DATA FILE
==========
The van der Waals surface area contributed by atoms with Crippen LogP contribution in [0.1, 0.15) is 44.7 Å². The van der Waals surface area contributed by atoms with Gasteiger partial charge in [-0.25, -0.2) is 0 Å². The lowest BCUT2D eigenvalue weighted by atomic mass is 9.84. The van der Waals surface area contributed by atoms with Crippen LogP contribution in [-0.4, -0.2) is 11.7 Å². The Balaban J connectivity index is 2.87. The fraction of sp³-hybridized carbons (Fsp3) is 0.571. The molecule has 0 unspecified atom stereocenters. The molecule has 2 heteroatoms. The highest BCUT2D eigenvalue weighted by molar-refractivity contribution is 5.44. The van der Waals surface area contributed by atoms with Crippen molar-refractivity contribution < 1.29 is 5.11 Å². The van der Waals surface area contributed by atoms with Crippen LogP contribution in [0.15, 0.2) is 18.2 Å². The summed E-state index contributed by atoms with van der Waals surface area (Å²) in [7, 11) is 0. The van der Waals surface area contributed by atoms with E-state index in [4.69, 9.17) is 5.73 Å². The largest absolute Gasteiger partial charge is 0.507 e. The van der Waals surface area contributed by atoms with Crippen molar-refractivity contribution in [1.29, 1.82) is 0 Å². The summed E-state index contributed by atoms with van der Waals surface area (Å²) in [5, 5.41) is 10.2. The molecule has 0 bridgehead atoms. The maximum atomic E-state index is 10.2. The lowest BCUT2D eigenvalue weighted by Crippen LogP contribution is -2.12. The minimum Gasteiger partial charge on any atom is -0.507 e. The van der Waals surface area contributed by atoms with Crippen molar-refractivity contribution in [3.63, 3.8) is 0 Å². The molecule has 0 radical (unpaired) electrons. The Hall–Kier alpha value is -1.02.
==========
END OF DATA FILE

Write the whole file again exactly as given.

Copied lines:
The van der Waals surface area contributed by atoms with Crippen LogP contribution in [0.1, 0.15) is 44.7 Å². The van der Waals surface area contributed by atoms with Gasteiger partial charge in [-0.25, -0.2) is 0 Å². The lowest BCUT2D eigenvalue weighted by atomic mass is 9.84. The van der Waals surface area contributed by atoms with Crippen LogP contribution in [-0.4, -0.2) is 11.7 Å². The Balaban J connectivity index is 2.87. The fraction of sp³-hybridized carbons (Fsp3) is 0.571. The molecule has 0 unspecified atom stereocenters. The molecule has 2 heteroatoms. The highest BCUT2D eigenvalue weighted by molar-refractivity contribution is 5.44. The van der Waals surface area contributed by atoms with Crippen molar-refractivity contribution < 1.29 is 5.11 Å². The van der Waals surface area contributed by atoms with Crippen LogP contribution in [0.15, 0.2) is 18.2 Å². The summed E-state index contributed by atoms with van der Waals surface area (Å²) in [7, 11) is 0. The van der Waals surface area contributed by atoms with E-state index in [4.69, 9.17) is 5.73 Å². The largest absolute Gasteiger partial charge is 0.507 e. The van der Waals surface area contributed by atoms with Crippen molar-refractivity contribution in [1.29, 1.82) is 0 Å². The summed E-state index contributed by atoms with van der Waals surface area (Å²) in [5, 5.41) is 10.2. The molecule has 0 bridgehead atoms. The maximum atomic E-state index is 10.2. The lowest BCUT2D eigenvalue weighted by Crippen LogP contribution is -2.12. The minimum Gasteiger partial charge on any atom is -0.507 e. The van der Waals surface area contributed by atoms with Crippen molar-refractivity contribution in [3.63, 3.8) is 0 Å². The molecule has 0 radical (unpaired) electrons. The Hall–Kier alpha value is -1.02.